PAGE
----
Many fruits and vegetables purchased at grocery stores and farm stands are waxed to prevent mold and bruises when they are in transit. Many fruits and vegetables produce a natural wax to help them retain moisture. This is washed off when the produce is cleaned, so it is then replaced by the farmers. Waxing also improves the appearance of the produce, which the growers hope leads to more sales. The waxes aren't harmful if eaten, but they can be removed prior to using the produce if you prefer.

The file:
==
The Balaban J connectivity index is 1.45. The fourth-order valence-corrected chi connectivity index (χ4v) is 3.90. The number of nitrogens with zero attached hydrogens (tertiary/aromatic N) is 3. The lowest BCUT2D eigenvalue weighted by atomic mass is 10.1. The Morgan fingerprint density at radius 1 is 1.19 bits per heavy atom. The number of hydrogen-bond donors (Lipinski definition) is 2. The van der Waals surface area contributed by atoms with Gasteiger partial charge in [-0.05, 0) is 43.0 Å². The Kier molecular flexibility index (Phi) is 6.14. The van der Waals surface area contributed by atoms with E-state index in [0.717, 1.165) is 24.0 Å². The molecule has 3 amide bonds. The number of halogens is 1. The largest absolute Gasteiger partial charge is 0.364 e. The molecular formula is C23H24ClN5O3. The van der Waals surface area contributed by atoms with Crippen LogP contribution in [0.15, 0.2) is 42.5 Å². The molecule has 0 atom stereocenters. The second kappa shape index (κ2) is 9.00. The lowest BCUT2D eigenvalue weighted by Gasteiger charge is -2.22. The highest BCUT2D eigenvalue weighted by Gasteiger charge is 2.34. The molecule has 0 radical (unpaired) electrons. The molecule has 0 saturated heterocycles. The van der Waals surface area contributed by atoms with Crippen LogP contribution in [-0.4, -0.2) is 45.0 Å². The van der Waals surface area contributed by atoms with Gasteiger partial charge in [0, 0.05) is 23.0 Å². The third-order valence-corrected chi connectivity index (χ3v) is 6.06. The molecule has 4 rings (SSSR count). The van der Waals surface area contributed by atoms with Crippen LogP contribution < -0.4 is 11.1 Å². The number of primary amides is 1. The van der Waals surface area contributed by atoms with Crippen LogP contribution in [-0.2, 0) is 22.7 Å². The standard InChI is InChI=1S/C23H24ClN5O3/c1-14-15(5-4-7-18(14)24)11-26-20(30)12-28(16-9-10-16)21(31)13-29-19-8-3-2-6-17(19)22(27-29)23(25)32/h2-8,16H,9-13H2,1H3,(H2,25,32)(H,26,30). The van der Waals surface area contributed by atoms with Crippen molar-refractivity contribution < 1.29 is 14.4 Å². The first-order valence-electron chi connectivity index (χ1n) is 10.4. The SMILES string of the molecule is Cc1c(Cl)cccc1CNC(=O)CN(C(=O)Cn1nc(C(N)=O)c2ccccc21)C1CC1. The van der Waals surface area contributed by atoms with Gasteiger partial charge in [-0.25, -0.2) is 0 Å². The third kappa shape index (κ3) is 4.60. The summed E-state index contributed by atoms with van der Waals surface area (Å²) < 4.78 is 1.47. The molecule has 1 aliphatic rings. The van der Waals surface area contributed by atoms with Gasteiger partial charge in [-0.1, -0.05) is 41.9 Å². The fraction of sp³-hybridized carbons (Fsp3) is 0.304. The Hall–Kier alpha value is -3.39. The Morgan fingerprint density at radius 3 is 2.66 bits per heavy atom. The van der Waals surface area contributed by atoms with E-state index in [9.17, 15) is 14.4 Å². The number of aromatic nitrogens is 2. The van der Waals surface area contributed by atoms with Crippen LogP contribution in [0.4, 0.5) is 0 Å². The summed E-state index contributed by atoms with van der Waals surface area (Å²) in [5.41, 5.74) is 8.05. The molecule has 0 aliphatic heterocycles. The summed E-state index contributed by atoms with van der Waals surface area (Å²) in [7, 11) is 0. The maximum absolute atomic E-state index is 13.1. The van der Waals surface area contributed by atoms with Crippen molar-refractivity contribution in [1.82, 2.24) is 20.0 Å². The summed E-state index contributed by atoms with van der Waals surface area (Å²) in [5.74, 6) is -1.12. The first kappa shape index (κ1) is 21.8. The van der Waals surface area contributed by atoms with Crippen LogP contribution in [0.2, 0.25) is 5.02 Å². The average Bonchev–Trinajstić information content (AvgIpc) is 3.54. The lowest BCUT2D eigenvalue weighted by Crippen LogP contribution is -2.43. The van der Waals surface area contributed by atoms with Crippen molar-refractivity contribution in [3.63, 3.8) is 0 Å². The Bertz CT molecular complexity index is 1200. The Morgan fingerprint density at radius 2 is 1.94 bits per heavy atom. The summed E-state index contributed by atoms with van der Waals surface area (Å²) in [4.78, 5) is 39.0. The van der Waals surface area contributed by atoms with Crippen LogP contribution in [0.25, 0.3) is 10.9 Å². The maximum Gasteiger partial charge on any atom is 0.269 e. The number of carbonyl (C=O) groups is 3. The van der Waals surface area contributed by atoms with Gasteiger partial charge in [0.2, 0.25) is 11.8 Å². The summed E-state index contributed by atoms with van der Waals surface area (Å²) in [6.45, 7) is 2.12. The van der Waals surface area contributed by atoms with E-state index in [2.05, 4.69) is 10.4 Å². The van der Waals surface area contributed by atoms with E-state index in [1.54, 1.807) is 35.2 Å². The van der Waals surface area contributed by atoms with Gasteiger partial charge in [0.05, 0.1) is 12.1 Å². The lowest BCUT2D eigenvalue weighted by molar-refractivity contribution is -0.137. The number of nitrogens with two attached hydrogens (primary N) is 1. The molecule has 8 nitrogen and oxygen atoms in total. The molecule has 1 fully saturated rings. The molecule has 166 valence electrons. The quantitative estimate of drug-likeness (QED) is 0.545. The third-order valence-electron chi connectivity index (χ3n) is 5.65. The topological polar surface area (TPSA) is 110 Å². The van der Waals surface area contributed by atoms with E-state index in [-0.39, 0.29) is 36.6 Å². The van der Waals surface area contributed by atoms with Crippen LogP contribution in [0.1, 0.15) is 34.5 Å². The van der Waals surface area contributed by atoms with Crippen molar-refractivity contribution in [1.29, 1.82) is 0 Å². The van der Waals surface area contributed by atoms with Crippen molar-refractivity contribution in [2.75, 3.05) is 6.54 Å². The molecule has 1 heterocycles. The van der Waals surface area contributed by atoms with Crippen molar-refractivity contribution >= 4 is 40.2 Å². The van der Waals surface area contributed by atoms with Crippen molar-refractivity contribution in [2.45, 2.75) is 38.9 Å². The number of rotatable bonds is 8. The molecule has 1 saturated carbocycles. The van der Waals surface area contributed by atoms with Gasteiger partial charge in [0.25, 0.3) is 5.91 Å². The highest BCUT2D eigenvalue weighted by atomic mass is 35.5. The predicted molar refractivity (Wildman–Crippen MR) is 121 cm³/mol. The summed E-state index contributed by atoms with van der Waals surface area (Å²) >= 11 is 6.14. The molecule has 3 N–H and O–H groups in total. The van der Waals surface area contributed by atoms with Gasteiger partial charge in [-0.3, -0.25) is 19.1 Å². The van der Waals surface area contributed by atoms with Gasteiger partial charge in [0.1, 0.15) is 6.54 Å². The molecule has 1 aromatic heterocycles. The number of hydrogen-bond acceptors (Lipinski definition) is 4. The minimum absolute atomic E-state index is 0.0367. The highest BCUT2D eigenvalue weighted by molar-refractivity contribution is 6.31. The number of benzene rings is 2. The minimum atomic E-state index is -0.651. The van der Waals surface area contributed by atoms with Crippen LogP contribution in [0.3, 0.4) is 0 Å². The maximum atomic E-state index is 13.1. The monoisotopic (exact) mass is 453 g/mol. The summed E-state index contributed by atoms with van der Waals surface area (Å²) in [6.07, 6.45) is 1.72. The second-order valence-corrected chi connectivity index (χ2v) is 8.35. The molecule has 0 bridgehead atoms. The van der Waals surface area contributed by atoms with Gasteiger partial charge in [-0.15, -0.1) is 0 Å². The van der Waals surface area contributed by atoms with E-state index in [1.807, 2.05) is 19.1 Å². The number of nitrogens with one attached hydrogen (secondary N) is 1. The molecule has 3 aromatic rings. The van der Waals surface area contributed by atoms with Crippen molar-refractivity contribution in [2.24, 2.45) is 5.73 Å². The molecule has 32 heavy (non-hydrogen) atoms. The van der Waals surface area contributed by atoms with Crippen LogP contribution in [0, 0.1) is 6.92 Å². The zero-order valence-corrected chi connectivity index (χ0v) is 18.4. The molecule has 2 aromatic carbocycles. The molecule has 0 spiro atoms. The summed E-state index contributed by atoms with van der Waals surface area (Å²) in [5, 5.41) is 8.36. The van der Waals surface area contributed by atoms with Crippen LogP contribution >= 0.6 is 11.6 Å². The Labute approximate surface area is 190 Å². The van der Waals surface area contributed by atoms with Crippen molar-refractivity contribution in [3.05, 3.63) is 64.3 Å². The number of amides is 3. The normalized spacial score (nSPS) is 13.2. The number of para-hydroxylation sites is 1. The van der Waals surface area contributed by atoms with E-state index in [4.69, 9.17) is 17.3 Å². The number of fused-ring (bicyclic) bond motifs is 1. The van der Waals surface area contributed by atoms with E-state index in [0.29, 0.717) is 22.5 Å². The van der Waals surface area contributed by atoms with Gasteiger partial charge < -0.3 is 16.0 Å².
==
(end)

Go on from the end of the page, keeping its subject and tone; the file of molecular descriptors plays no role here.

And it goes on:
Remove any stickers or labels from the produce then inspect for signs of wax. Waxed items are usually shiny and sometimes may have a slight white residue on them.
Wash the vegetable under cool running water. Scrub gently with a vegetable brush to remove any dirt and as much of the wax as you can.
Pat the vegetable or fruit dry. If it is still shiny and appears waxed, spray it with a purchased produce wash following the application instructions.
Scrub a second time with the vegetable brush. Peel off any sections that still have visible wax if removal did not work.